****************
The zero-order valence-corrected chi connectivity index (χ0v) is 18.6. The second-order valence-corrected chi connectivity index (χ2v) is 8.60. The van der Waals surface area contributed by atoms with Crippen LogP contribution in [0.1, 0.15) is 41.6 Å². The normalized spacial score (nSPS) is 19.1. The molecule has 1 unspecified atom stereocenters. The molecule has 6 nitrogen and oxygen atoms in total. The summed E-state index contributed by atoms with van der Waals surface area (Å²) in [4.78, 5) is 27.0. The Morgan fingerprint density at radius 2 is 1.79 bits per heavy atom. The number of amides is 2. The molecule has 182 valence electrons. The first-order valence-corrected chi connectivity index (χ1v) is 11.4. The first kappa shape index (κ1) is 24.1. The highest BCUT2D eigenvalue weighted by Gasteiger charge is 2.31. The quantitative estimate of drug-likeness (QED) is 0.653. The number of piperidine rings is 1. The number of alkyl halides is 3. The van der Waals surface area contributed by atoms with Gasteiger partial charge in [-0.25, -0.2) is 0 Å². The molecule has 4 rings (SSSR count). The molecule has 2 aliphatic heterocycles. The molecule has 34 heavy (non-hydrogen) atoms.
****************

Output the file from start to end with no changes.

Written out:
The zero-order valence-corrected chi connectivity index (χ0v) is 18.6. The second-order valence-corrected chi connectivity index (χ2v) is 8.60. The van der Waals surface area contributed by atoms with Crippen LogP contribution in [0.1, 0.15) is 41.6 Å². The normalized spacial score (nSPS) is 19.1. The molecule has 1 unspecified atom stereocenters. The molecule has 6 nitrogen and oxygen atoms in total. The summed E-state index contributed by atoms with van der Waals surface area (Å²) in [4.78, 5) is 27.0. The Morgan fingerprint density at radius 2 is 1.79 bits per heavy atom. The number of amides is 2. The molecule has 182 valence electrons. The first-order valence-corrected chi connectivity index (χ1v) is 11.4. The first kappa shape index (κ1) is 24.1. The highest BCUT2D eigenvalue weighted by Gasteiger charge is 2.31. The quantitative estimate of drug-likeness (QED) is 0.653. The number of piperidine rings is 1. The number of alkyl halides is 3. The van der Waals surface area contributed by atoms with Gasteiger partial charge in [-0.25, -0.2) is 0 Å². The molecule has 4 rings (SSSR count). The molecule has 2 aliphatic heterocycles. The molecule has 34 heavy (non-hydrogen) atoms.